• Ban companies that take government loans from buying back stock until a year after the loan is paid back
  • Bar employees or executives who made at least $425,000 last year from getting a raise
  • Stop President Donald Trump and his family members’ businesses from receiving emergency taxpayer relief. The provision also applies to Vice President Mike Pence, heads of executive departments, members of Congress and their family members 
  • Suspend federal student loan payments through Sept. 30 with no accrual of interest on those loans 

As the coronavirus disease COVID-19 spreads across the U.S., there are now more than 65,000 cases and at least 900 deaths from it, according to data compiled by Johns Hopkins University. Patients have flooded hospitals in New York City, the epicenter of the outbreak in the U.S., as states around the country plead for more critical resources such as masks and ventilators. 

As businesses and schools close across the country to slow the outbreak, a wave of layoffs and furloughs has hit Americans. States are expected to report historic unemployment claims as the economy slows and workers struggle to cover bills. 

— CNBC’s Kayla Tausche contributed to this report

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Australia stocks jump 3%; China to release manufacturing PMI numbers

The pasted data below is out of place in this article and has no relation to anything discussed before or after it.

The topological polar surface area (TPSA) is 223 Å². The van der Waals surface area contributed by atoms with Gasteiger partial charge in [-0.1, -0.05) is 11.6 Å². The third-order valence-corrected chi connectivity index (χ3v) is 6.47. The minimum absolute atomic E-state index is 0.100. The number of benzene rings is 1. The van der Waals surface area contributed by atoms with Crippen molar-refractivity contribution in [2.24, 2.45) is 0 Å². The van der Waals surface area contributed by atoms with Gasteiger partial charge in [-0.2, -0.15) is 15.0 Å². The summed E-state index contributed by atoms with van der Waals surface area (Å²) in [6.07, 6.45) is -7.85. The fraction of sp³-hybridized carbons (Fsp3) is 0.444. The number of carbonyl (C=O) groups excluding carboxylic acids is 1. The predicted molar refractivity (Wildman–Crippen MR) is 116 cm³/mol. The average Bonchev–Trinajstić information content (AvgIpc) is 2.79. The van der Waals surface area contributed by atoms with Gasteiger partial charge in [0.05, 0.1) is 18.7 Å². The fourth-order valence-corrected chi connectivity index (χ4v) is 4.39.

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Stocks in Asia Pacific traded higher on Tuesday morning ahead of the release of China’s official manufacturing Purchasing Managers’ Index for March, expected at 9:00 a.m. HK/SIN.

Australian shares led gains in the region’s major markets, with the S&P/ASX 200 up 3.17%. The moves came after the index got off to a flying start to the week and surged by 7% on Monday.

Over in South Korea, the Kospi also rose 1.63% while the Kosdaq index gained 2.58%. Japan’s Nikkei 225 saw more muted gains as it added 0.51%, while the Topix index advanced 0.13%.

Overall, the MSCI Asia ex-Japan index traded 0.76% higher.

Investors will be watching for the release of China’s official manufacturing PMI for March on Tuesday morning. The data could offer clues to the scale of economic impact from the coronavirus outbreak in China, where the disease was first reported.

“We expect the official manufacturing PMI to rebound from 35.7pt in February to 45pt in March,” Joseph Capurso, senior currency strategist at Commonwealth Bank of Australia, wrote in a note. “That would be above the GFC‑low of 38.8pt reached in November 2008,” he said referring to the Global Financial Crisis.

PMI readings below 50 signify a contraction, while figures above that level indicate an expansion.

Overnight on Wall Street, the Dow Jones Industrial Average rose 690.70 points to close at 22,327.48 while the S&P 500 added 3.4% to end its trading day at 2,626.65. The Nasdaq Composite also closed 3.6% higher at 7,774.15.